Catecholamine-induced apoptosis and necrosis in cardiac and skeletal myocytes of the rat : the same or separate death pathways?in vivo: the same or separate death pathways?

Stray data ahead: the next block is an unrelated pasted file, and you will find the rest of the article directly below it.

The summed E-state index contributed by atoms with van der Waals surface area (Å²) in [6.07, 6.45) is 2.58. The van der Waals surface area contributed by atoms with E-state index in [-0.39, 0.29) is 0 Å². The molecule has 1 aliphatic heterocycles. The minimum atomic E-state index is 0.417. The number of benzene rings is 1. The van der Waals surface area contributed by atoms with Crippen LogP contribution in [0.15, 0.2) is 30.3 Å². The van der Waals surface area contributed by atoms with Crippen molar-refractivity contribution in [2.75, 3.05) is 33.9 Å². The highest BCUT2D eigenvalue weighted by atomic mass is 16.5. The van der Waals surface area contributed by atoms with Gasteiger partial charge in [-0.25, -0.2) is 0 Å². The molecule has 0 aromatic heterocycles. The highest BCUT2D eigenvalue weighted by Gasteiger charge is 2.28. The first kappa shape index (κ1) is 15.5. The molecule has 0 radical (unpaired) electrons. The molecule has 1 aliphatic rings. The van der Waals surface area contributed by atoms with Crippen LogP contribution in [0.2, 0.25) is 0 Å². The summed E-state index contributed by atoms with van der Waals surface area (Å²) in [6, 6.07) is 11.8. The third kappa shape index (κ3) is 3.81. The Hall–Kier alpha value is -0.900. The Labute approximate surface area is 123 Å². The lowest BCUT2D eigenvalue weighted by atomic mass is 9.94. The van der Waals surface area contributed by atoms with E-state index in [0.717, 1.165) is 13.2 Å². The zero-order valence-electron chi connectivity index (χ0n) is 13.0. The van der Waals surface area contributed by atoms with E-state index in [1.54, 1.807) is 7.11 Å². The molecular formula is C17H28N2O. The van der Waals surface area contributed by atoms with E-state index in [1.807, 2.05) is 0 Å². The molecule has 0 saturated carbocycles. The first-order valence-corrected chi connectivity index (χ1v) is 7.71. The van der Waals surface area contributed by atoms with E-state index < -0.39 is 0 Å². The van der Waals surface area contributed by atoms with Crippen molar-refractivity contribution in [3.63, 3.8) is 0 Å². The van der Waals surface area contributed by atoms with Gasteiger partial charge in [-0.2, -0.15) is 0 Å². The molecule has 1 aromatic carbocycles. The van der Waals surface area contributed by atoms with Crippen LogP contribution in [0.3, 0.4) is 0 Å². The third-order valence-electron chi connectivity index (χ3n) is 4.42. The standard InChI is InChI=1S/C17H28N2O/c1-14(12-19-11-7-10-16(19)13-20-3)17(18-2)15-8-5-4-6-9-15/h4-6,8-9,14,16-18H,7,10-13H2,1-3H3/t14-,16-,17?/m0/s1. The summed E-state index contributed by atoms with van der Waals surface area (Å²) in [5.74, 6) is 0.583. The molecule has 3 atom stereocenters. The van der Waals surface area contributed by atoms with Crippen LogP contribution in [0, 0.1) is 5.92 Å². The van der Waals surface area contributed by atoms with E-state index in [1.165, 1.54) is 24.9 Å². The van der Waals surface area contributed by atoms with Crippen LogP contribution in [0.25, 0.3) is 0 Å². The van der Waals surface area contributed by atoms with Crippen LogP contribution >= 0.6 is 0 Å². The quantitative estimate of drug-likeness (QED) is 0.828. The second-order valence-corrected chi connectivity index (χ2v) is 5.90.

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High levels of catecholamines are myotoxic but the relative amounts of apoptosis and necrosis have not been established in vivo in cardiac and skeletal muscles. Immunohistochemistry was used to detect and quantify myocyte-specific necrosis (myosin antibody in vivo) and apoptosis (caspase-3 antibody in vitro) in the heart and soleus muscles of male Wistar rats that had received single subcutaneous injections of isoprenaline over the range 1 μg to 5 mg [kg body weight (BW)]−1. Peak myocyte apoptosis occurred 3–6 h after, and necrosis 18 h after, a single injection of 5 mg (kg BW)−1 isoprenaline in vivo. In the heart myocyte death was mediated through the β1-adrenergic receptor whereas myocyte death in the soleus muscle was mediated through the β2-adrenergic receptor. Cardiomyocyte death was heterogeneously distributed throughout the heart, being greatest in the left ventricle (LV) subendocardium and peaking close to the apex, but with significantly more necrosis than apoptosis. Extensive co-localization of caspase-3 and myosin labelling was found in the myocytes of both the heart and the slow-twitch soleus muscle. This, together with similar spatial distributions and responses to catecholamine doses, suggests that either caspase-3 activation occurs in necrotic as well as apoptotic myocytes or that a large proportion of apoptotic myocytes progress to secondary necrosis in vivo.

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